If you’re a real fan, you remember this. When Disney first approached us in 2007, it was to acknowledge that we had been ripping them on the low (like, our Mickey Mouse (’05) and chola Belle (TENS) parodies). “Why don’t we just do this legitimately?,” they asked. We were so underground and indie, that our core fan was disappointed that we’d work with such a big corporation; however, we knew we could play this collaboration to our advantage.

Disney offered us their library of mainstream characters, but we honed in on the lesser-recognized Lost Boys. As always with The Hundreds, a good story trumped the easy and obvious. We likened ourselves to Peter Pan’s vagabond kids – never growing up and fighting pirates – so we designated each character for a different LA subculture. We broke so many rules with this project that to this day, the Lost Boys collab is the benchmark for what you can NOT do in partnering with Disney (can’t use their font, no logo merging, etc.)

On December 11, 2008, The Hundreds X Disney debuted with lineups at all shops, Kanye West blogging about it, and the collection selling out in hours. Will we ever see another collaboration with Disney?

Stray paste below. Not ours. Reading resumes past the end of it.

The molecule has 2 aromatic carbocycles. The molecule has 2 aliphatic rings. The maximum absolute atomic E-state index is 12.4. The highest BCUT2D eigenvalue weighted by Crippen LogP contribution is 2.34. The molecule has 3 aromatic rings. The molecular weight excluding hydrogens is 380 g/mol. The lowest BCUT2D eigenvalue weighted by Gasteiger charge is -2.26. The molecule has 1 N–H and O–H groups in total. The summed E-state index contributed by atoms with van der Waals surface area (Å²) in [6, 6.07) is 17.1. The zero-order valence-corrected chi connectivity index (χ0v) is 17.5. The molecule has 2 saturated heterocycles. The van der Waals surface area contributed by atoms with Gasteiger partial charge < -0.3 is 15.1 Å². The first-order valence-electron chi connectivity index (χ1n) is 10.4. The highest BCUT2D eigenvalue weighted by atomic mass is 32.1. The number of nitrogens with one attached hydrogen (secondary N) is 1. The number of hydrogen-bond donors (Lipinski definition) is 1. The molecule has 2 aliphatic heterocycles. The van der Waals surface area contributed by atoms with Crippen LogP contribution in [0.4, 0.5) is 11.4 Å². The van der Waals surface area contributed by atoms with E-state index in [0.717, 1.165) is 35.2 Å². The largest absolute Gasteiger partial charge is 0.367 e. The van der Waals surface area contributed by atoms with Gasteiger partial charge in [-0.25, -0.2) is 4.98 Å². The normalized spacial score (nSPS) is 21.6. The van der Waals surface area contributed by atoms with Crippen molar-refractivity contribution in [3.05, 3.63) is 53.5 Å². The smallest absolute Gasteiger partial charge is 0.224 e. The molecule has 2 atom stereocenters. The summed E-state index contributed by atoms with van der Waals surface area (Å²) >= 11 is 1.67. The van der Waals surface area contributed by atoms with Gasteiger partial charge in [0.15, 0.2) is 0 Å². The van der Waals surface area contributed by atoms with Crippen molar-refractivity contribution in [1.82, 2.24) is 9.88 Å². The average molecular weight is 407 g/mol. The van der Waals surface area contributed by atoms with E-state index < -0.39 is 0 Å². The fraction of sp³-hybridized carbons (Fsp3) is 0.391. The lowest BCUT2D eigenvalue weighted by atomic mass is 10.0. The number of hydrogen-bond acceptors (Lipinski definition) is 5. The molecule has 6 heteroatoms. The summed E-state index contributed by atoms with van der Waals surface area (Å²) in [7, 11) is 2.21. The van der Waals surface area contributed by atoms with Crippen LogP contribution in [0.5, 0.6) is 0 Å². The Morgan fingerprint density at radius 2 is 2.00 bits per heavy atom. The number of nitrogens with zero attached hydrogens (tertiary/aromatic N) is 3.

It is always cool when a major celebrity wears your clothing or endorses your product. It’s not always the best look, but it’s fun to see and it’s flattering. In The Hundreds’ 12 years, the one that gave us the biggest rise was Jay-Z during his 2006 comeback tour. Fresh out of “retirement,” the rapper ran through a 24-hour, 7-city Hangar Tour, prominently repping The Hundreds throughout. Aside from our “Lost” T-shirt, the most notable piece he donned was the “Pins” zip-up hooded sweatshirt. The design (an homage to punk rock stylings) was soon everywhere, from the cover of USA Today to Forever 21 knockoffs.

We were just 3 years into our little T-shirt project at the time. It was a late Saturday afternoon when Ben Hundreds called me, telling me to log onto After a few reloads of my browser, there it was for all the world to see: Jay Z and The Hundreds. I don’t think we ever ended that conversation. We just started running around and screaming.

Wayback Week ends where we began. In 2003, Ben Hundreds and I partnered up on a dream project: clothing that tells a story. We had a few hundred bucks, no experience, no connections. The mission was so important, that we didn’t even want our own selves to distract from the brand :: MAINTAIN THE MYSTERY :: It was years before we showed our faces or answered interviews (Beinghunted, Complex, Weekly Drop). Today, I am proud to say we are still self-owned and operated. We have never been the biggest or the trendiest (thank God), but we’ve always been the most authentic—warts and all. You’ve been there with us, celebrating the highs, fighting through the lows, and partaking in all the delicious lunches in between. We have stayed true to designing quality apparel, backed it up with a purpose and a narrative, and hopefully, inspired many of you to pursue your passion over the years.

Thanks for reading along and supporting us. We’re just warming up…